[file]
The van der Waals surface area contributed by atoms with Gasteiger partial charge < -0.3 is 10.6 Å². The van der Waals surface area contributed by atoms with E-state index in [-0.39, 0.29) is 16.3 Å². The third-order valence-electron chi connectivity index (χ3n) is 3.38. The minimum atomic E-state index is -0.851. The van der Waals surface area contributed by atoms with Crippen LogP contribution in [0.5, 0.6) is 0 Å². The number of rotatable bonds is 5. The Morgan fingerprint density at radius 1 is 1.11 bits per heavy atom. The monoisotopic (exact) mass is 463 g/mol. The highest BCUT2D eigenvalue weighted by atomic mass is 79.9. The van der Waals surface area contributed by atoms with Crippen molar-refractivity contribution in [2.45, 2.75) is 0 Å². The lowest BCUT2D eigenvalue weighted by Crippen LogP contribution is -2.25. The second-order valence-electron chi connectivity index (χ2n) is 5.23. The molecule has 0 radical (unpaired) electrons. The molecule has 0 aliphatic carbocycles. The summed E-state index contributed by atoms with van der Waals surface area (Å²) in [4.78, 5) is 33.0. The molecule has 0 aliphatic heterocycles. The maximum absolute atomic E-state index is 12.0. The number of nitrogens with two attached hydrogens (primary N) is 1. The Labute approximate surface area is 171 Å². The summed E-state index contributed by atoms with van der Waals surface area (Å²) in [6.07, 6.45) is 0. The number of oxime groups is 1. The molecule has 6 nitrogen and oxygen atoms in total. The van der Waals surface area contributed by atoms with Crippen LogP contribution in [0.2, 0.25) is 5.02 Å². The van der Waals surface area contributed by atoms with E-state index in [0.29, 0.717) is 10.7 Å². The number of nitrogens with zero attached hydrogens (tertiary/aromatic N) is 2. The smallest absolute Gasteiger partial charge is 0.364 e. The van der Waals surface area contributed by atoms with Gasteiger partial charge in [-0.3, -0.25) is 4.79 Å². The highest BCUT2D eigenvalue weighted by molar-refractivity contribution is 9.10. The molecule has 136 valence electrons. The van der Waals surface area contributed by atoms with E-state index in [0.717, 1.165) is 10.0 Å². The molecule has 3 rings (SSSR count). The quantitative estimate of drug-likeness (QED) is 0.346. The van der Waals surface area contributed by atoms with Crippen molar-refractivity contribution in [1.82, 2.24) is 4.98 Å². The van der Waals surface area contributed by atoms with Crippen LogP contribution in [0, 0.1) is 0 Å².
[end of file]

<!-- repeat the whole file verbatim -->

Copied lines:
The van der Waals surface area contributed by atoms with Gasteiger partial charge < -0.3 is 10.6 Å². The van der Waals surface area contributed by atoms with E-state index in [-0.39, 0.29) is 16.3 Å². The third-order valence-electron chi connectivity index (χ3n) is 3.38. The minimum atomic E-state index is -0.851. The van der Waals surface area contributed by atoms with Crippen LogP contribution in [0.5, 0.6) is 0 Å². The number of rotatable bonds is 5. The Morgan fingerprint density at radius 1 is 1.11 bits per heavy atom. The monoisotopic (exact) mass is 463 g/mol. The highest BCUT2D eigenvalue weighted by atomic mass is 79.9. The van der Waals surface area contributed by atoms with Crippen molar-refractivity contribution in [2.45, 2.75) is 0 Å². The lowest BCUT2D eigenvalue weighted by Crippen LogP contribution is -2.25. The second-order valence-electron chi connectivity index (χ2n) is 5.23. The molecule has 0 radical (unpaired) electrons. The molecule has 0 aliphatic carbocycles. The summed E-state index contributed by atoms with van der Waals surface area (Å²) in [4.78, 5) is 33.0. The molecule has 0 aliphatic heterocycles. The maximum absolute atomic E-state index is 12.0. The number of nitrogens with two attached hydrogens (primary N) is 1. The Labute approximate surface area is 171 Å². The summed E-state index contributed by atoms with van der Waals surface area (Å²) in [6.07, 6.45) is 0. The number of oxime groups is 1. The molecule has 6 nitrogen and oxygen atoms in total. The van der Waals surface area contributed by atoms with Crippen LogP contribution in [0.2, 0.25) is 5.02 Å². The van der Waals surface area contributed by atoms with E-state index in [0.29, 0.717) is 10.7 Å². The number of nitrogens with zero attached hydrogens (tertiary/aromatic N) is 2. The smallest absolute Gasteiger partial charge is 0.364 e. The van der Waals surface area contributed by atoms with Gasteiger partial charge in [-0.3, -0.25) is 4.79 Å². The highest BCUT2D eigenvalue weighted by molar-refractivity contribution is 9.10. The molecule has 136 valence electrons. The van der Waals surface area contributed by atoms with E-state index in [0.717, 1.165) is 10.0 Å². The molecule has 3 rings (SSSR count). The quantitative estimate of drug-likeness (QED) is 0.346. The van der Waals surface area contributed by atoms with Crippen molar-refractivity contribution in [1.82, 2.24) is 4.98 Å². The van der Waals surface area contributed by atoms with Crippen LogP contribution in [0, 0.1) is 0 Å².